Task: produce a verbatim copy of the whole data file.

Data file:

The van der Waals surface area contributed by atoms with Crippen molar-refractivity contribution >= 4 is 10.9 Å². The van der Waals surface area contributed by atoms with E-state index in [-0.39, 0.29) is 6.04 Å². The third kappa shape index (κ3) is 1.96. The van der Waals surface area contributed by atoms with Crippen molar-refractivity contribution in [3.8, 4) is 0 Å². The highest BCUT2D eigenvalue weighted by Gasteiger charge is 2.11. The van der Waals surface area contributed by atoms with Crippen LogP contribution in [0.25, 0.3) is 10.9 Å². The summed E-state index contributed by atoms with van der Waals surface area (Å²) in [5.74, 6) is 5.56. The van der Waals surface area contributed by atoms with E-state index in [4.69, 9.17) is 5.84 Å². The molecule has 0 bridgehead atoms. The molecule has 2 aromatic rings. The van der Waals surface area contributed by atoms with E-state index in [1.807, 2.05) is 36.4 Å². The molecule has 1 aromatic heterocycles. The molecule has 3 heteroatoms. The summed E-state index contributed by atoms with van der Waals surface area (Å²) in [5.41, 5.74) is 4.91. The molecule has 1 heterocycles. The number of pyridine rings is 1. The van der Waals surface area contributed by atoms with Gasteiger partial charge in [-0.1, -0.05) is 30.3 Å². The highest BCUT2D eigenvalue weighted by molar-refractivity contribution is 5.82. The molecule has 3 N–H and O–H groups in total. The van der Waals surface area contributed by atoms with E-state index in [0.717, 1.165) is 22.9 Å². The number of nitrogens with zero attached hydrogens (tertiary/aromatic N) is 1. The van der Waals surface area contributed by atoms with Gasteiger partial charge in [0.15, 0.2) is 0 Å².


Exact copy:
The van der Waals surface area contributed by atoms with Crippen molar-refractivity contribution >= 4 is 10.9 Å². The van der Waals surface area contributed by atoms with E-state index in [-0.39, 0.29) is 6.04 Å². The third kappa shape index (κ3) is 1.96. The van der Waals surface area contributed by atoms with Crippen molar-refractivity contribution in [3.8, 4) is 0 Å². The highest BCUT2D eigenvalue weighted by Gasteiger charge is 2.11. The van der Waals surface area contributed by atoms with Crippen LogP contribution in [0.25, 0.3) is 10.9 Å². The summed E-state index contributed by atoms with van der Waals surface area (Å²) in [5.74, 6) is 5.56. The van der Waals surface area contributed by atoms with E-state index in [4.69, 9.17) is 5.84 Å². The molecule has 0 bridgehead atoms. The molecule has 2 aromatic rings. The van der Waals surface area contributed by atoms with E-state index in [1.807, 2.05) is 36.4 Å². The molecule has 1 aromatic heterocycles. The molecule has 3 heteroatoms. The summed E-state index contributed by atoms with van der Waals surface area (Å²) in [5.41, 5.74) is 4.91. The molecule has 1 heterocycles. The number of pyridine rings is 1. The van der Waals surface area contributed by atoms with Gasteiger partial charge in [-0.1, -0.05) is 30.3 Å². The highest BCUT2D eigenvalue weighted by molar-refractivity contribution is 5.82. The molecule has 3 N–H and O–H groups in total. The van der Waals surface area contributed by atoms with E-state index in [0.717, 1.165) is 22.9 Å². The number of nitrogens with zero attached hydrogens (tertiary/aromatic N) is 1. The van der Waals surface area contributed by atoms with Gasteiger partial charge in [0.15, 0.2) is 0 Å².